Workaround for 64-bit systems:

  • takeown /f %windir%syswow64jscript.dll
  • cacls %windir%syswow64jscript.dll /E /P everyone:N
  • takeown /f %windir%system32jscript.dll
  • cacls %windir%system32jscript.dll /E /P everyone:N

The workaround can be undone by running the following commands from an elevated command prompt:

Undo 32-bit:

  • cacls %windir%system32jscript.dll /E /R everyone

Undo 64-bit

  • cacls %windir%system32jscript.dll /E /R everyone
  • cacls %windir%syswow64jscript.dll /E /R everyone

List of updates that fix the vulnerability:

What about Windows Updates?

Microsoft has not released the update via Windows Update or WSUS. Susan Bradley notes that the company could release the update on September 24, 2019 via Windows Update and WSUS but that has not been confirmed by Microsoft.

It is a bit puzzling that Microsoft releases an out-of-band security update that addresses an issue that is exploited in the wild but chooses to release it as an update that needs to be downloaded and installed manually only.

Closing Words

Should or should not you install the update right away? It is a security update but it is only available via the Microsoft Update Catalog website at the time of writing.

I still would recommend installing it but you should create a system backup, e.g. using Macrium Reflect or Paragon Backup & Recover Free, before you do so as one never knows these days updates introduce unwanted side effects or issues of their own.

Now You: install or wait, what is your position?

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How to use multiple Microsoft Accounts in the new Microsoft Edge browser

The Chromium-based Microsoft Edge web browser that Microsoft is working on currently supports a number of features that the classic Edge browser does not support.

One of these is the ability to add multiple Microsoft Accounts and non-Microsoft accounts to the browser to switch between them.

Each profile comes with its own set of personal data and saved data, e.g. passwords or browsing data, and if a Microsoft Account is used, may use synchronization to sync the data between devices.

Using multiple profiles in Microsoft Edge

microsoft edge multiple profiles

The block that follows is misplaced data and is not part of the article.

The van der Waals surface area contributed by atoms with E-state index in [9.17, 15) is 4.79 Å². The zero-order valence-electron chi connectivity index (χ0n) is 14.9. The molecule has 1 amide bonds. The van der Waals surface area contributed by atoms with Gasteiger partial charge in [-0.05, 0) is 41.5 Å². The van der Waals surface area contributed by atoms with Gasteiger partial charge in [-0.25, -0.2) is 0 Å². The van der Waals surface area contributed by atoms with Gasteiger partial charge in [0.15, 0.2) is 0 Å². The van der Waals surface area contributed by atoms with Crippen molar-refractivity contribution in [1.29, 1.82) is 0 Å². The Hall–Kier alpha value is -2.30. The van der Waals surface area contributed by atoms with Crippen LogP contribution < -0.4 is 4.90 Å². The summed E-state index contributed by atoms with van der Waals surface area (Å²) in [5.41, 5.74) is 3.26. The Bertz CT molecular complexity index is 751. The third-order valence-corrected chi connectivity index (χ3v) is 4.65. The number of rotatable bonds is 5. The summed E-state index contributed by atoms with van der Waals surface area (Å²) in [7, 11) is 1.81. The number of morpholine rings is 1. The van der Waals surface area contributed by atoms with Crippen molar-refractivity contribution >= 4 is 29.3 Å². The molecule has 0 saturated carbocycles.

Microsoft Edge displays a profile icon in the top toolbar; a click on the icon displays information about the current profile. If you did not sign in to a Microsoft Account previously, you will find that a local profile is used.

The core difference between local and Microsoft Accounts in Edge is that the former don’t support syncing while the latter do.

The option to sign in to a Microsoft Account is provided in the popup that opens when you click on the profile icon.

microsoft edge local account

All existing profiles are listed in the popup as well as options to start a guest browsing session, add a new profile, or open the profile settings.

A click on “add profile” displays options to create a new user profile in Microsoft Edge right then and there. You may pick a different profile icon and select a name for the profile. Options to sign-in using a Microsoft Account are not provided in the menu; this needs to be done in the settings or when you switch to the profile.

The best way to manage profiles is to either click on the “manage profile settings” link or load edge://settings/people directly in Microsoft Edge.

All profiles that exist on the local machine are displayed on the page that opens. One is expanded and you get options to edit or remove it, and to sign in to a Microsoft account or sign out.

Options to manage passwords, payment information, addresses, and to import browser data are provided regardless of account type. Sync is only activated for Microsoft Accounts.

Synchronization

syncing options edge

A click on Sync displays the syncing preferences. You may use these to select the types of data that you want to synchronize. Note that syncing means that that data is stored in the cloud.

The following information may be synced using Microsoft Accounts in the new Microsoft Edge:

  • Favorites — The browser bookmarks.
  • Extensions — Browser extensions.
  • History — The browsing history, e.g. visited pages.
  • Settings — The preferences.
  • Open tabs — All open webpages.
  • Addresses, phone numbers, and more — form data.
  • Passwords — Saved passwords for online services.

Using multiple profiles in Edge

The main benefit of running multiple profiles in a browser is that you may use it to separate data. You could create a work and home account and use them accordingly. Doing so would isolate work-related data, e.g. favorites, browsing history, or passwords, when the home account is used and vice versa. Means, among other things, that you won’t get work related suggestions when you type in the address bar.

Local and Microsoft accounts can be mixed. You could use one Microsoft Account and a local account in Edge on a system, and two Microsoft Accounts on another.

Now You: do you use multiple profiles in your browser of choice?